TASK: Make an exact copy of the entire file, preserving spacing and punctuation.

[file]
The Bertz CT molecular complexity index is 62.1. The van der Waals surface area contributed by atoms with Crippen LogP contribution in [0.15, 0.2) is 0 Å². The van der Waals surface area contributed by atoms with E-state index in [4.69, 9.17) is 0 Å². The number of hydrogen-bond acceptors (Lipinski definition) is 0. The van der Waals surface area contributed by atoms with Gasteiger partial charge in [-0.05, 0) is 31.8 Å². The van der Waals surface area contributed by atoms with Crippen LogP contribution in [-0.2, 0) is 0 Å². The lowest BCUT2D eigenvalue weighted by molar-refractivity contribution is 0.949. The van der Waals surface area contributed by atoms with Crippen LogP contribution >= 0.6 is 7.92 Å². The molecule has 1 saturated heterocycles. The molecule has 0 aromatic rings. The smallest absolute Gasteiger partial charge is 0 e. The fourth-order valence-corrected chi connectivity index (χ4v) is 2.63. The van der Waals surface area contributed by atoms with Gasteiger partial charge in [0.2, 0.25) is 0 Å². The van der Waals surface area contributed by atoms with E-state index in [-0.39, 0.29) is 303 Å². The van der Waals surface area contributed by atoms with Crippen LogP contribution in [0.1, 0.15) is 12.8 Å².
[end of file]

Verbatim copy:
The Bertz CT molecular complexity index is 62.1. The van der Waals surface area contributed by atoms with Crippen LogP contribution in [0.15, 0.2) is 0 Å². The van der Waals surface area contributed by atoms with E-state index in [4.69, 9.17) is 0 Å². The number of hydrogen-bond acceptors (Lipinski definition) is 0. The van der Waals surface area contributed by atoms with Gasteiger partial charge in [-0.05, 0) is 31.8 Å². The van der Waals surface area contributed by atoms with Crippen LogP contribution in [-0.2, 0) is 0 Å². The lowest BCUT2D eigenvalue weighted by molar-refractivity contribution is 0.949. The van der Waals surface area contributed by atoms with Crippen LogP contribution >= 0.6 is 7.92 Å². The molecule has 1 saturated heterocycles. The molecule has 0 aromatic rings. The smallest absolute Gasteiger partial charge is 0 e. The fourth-order valence-corrected chi connectivity index (χ4v) is 2.63. The van der Waals surface area contributed by atoms with Gasteiger partial charge in [0.2, 0.25) is 0 Å². The van der Waals surface area contributed by atoms with E-state index in [-0.39, 0.29) is 303 Å². The van der Waals surface area contributed by atoms with Crippen LogP contribution in [0.1, 0.15) is 12.8 Å².